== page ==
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Muscadet


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The wines of the Loire are distinct from their competitors in other parts of the world, to be sure. But none nearly as much as Muscadet, the unmistakable salty-sweet creation from the western Loire. It is one of few white wines that is actually almost white in color, more of a pale grey to off-white than the yellow or gold of most white wines. At 32,000 acres, the massive appellation for its production takes up almost all of the western Loire.

Overproduction has brought down Muscadet's reputation; actually, more wine is made here than in any other appellation of the Loire. The name has to do with the musk-like aroma of the wines, leading to confusion with popular white wine grape Muscat. But Muscat has nothing to do with Muscadet, since the latter is made from the grape Mélon de Bourgogne.

Due to a bizarre production process, these wines have avoided having any competition and as a result have attained cult status; they fuse elements so unusual that the wine can be replicated nowhere else. A number of factors contribute to the charm of Muscadet; read about them below.

History

The story of how Muscadet came to be the most produced wine in the Loire is certainly interesting; it started many centuries ago. At some point before the Middle Ages, papal figures had the vineyards planted, but whether they used Mélon de Bourgogne or not is still unclear, and of course they did not use the current method of producing Muscadet.

At some point during the 1700s, when French wine began to boom, the Mélon de Bourgogne grape (which originated in Burgundy, hence its name) was transferred to the Muscadet region and producers began to discover the capabilities of the grape. Muscadet became an AOC in 1937, one of the first AOCs in the Loire. Improvements in winemaking techniques, advancements in technology, and innovation by producers, caused Muscadet to continue increasing in popularity, and at this point the appellation is quite well-known.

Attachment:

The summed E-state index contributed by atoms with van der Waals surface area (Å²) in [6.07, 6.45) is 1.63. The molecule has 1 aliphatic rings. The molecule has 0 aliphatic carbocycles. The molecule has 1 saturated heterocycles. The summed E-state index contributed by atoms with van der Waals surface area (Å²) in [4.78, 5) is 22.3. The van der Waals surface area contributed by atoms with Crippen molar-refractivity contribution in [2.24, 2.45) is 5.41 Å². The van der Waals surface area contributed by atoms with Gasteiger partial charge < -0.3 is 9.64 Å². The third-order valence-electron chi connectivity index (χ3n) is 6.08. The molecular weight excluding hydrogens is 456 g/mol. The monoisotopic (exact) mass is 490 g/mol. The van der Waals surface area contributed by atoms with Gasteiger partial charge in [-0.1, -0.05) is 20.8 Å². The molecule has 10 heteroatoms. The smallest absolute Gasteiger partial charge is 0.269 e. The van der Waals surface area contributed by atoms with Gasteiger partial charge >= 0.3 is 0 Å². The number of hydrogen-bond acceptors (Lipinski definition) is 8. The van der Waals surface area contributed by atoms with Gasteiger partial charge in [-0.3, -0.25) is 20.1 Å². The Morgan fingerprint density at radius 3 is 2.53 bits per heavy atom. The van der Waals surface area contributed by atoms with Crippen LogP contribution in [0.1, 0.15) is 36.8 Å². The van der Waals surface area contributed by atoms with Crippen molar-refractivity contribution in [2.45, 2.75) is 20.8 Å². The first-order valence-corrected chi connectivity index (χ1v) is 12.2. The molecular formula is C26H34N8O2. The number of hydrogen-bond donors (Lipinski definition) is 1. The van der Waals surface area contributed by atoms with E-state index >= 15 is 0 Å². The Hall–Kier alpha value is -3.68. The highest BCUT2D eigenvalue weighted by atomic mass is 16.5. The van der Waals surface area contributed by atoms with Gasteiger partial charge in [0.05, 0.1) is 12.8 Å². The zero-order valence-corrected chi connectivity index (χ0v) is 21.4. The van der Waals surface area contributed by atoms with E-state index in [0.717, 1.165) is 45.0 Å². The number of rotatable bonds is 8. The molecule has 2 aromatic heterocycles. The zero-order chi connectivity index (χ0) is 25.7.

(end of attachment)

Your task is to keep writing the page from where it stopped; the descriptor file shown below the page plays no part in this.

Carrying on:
Climate and Viticulture

The climate of the Muscadet region is the most maritime of the entire Loire, since it lies close to the Atlantic Ocean. Interestingly, attempts to produce "normal" wines here have not gone well, perhaps because the appellation is so cool and wet due to the ocean winds. The Mélon de Bourgogne grape, however, which has fallen out of favor everywhere else, can make remarkable wines under these weather conditions.

The soils of the Muscadet region are quite diverse, varying from clay to sand. Uniformly, the soil is highly drainable and rich with minerals such as magnesium and potassium. The best vineyards of the appellation often have schist soils.

The secret of Muscadet production, however, lies neither in the climate nor the soil. The important part is aging the wines on their lees. In French this process is known as sur lie aging; it purposely omits the traditional removal of the dead yeast, or lees, that is a byproduct of fermentation. The lees move to the bottom of the barrel, and infect the wine with a distinctive yeasty, salty taste. Most producers consider this undesirable, but in Muscadet it combines with the other flavors of the wine to make a very interesting drink.

Grape Varieties

Major Producers

Although the wines of Muscadet have long been considered homogeneous, some producers really go above and beyond the call of duty. We give a half-dozen producers here that follow this criterion.

Subregions

The better Muscadets tend to be labeled under one of the three designated subappellations.

Another thing to note is that some wines label themselves sur lie and some don't. Due to strange, outdated rules in the region, sur lie only includes wines aged for at most 12 months on their lees. This excludes many of the best wines, which are aged for well over a year. So sur lie labels don't necessarily confer top quality on a wine.